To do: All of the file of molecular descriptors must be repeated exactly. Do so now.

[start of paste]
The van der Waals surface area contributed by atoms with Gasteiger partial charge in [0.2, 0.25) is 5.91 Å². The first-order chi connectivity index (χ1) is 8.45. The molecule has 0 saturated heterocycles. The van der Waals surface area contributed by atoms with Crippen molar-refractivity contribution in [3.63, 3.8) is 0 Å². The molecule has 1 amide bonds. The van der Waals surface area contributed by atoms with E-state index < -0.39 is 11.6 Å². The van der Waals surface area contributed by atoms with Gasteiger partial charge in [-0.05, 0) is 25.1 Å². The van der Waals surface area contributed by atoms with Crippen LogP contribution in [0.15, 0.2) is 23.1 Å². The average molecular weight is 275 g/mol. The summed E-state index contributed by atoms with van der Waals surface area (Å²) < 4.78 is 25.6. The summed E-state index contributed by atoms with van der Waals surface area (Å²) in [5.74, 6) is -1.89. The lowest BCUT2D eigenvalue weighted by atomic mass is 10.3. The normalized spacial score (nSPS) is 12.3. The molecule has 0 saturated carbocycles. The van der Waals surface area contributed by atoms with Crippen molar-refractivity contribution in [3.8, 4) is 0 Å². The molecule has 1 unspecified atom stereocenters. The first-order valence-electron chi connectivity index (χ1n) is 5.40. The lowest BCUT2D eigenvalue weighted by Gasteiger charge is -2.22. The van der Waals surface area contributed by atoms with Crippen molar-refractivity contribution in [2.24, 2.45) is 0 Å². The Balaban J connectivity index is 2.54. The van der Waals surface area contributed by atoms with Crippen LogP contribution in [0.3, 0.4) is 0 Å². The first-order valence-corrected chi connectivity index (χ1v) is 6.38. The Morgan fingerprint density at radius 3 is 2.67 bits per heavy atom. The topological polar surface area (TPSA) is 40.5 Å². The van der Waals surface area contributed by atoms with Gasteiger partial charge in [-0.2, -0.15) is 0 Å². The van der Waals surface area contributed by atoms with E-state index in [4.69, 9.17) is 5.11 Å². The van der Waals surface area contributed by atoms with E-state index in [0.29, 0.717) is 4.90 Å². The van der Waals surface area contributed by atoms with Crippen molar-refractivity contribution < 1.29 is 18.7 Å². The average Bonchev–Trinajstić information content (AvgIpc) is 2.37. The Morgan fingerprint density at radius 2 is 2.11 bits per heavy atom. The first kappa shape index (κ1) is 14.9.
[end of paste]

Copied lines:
The van der Waals surface area contributed by atoms with Gasteiger partial charge in [0.2, 0.25) is 5.91 Å². The first-order chi connectivity index (χ1) is 8.45. The molecule has 0 saturated heterocycles. The van der Waals surface area contributed by atoms with Crippen molar-refractivity contribution in [3.63, 3.8) is 0 Å². The molecule has 1 amide bonds. The van der Waals surface area contributed by atoms with E-state index < -0.39 is 11.6 Å². The van der Waals surface area contributed by atoms with Gasteiger partial charge in [-0.05, 0) is 25.1 Å². The van der Waals surface area contributed by atoms with Crippen LogP contribution in [0.15, 0.2) is 23.1 Å². The average molecular weight is 275 g/mol. The summed E-state index contributed by atoms with van der Waals surface area (Å²) < 4.78 is 25.6. The summed E-state index contributed by atoms with van der Waals surface area (Å²) in [5.74, 6) is -1.89. The lowest BCUT2D eigenvalue weighted by atomic mass is 10.3. The normalized spacial score (nSPS) is 12.3. The molecule has 0 saturated carbocycles. The van der Waals surface area contributed by atoms with Crippen molar-refractivity contribution in [3.8, 4) is 0 Å². The molecule has 1 unspecified atom stereocenters. The first-order valence-electron chi connectivity index (χ1n) is 5.40. The lowest BCUT2D eigenvalue weighted by Gasteiger charge is -2.22. The van der Waals surface area contributed by atoms with Crippen molar-refractivity contribution in [2.24, 2.45) is 0 Å². The Balaban J connectivity index is 2.54. The van der Waals surface area contributed by atoms with Crippen LogP contribution in [0.3, 0.4) is 0 Å². The first-order valence-corrected chi connectivity index (χ1v) is 6.38. The Morgan fingerprint density at radius 3 is 2.67 bits per heavy atom. The topological polar surface area (TPSA) is 40.5 Å². The van der Waals surface area contributed by atoms with Gasteiger partial charge in [-0.2, -0.15) is 0 Å². The van der Waals surface area contributed by atoms with E-state index in [4.69, 9.17) is 5.11 Å². The van der Waals surface area contributed by atoms with E-state index in [0.29, 0.717) is 4.90 Å². The van der Waals surface area contributed by atoms with Crippen molar-refractivity contribution < 1.29 is 18.7 Å². The average Bonchev–Trinajstić information content (AvgIpc) is 2.37. The Morgan fingerprint density at radius 2 is 2.11 bits per heavy atom. The first kappa shape index (κ1) is 14.9.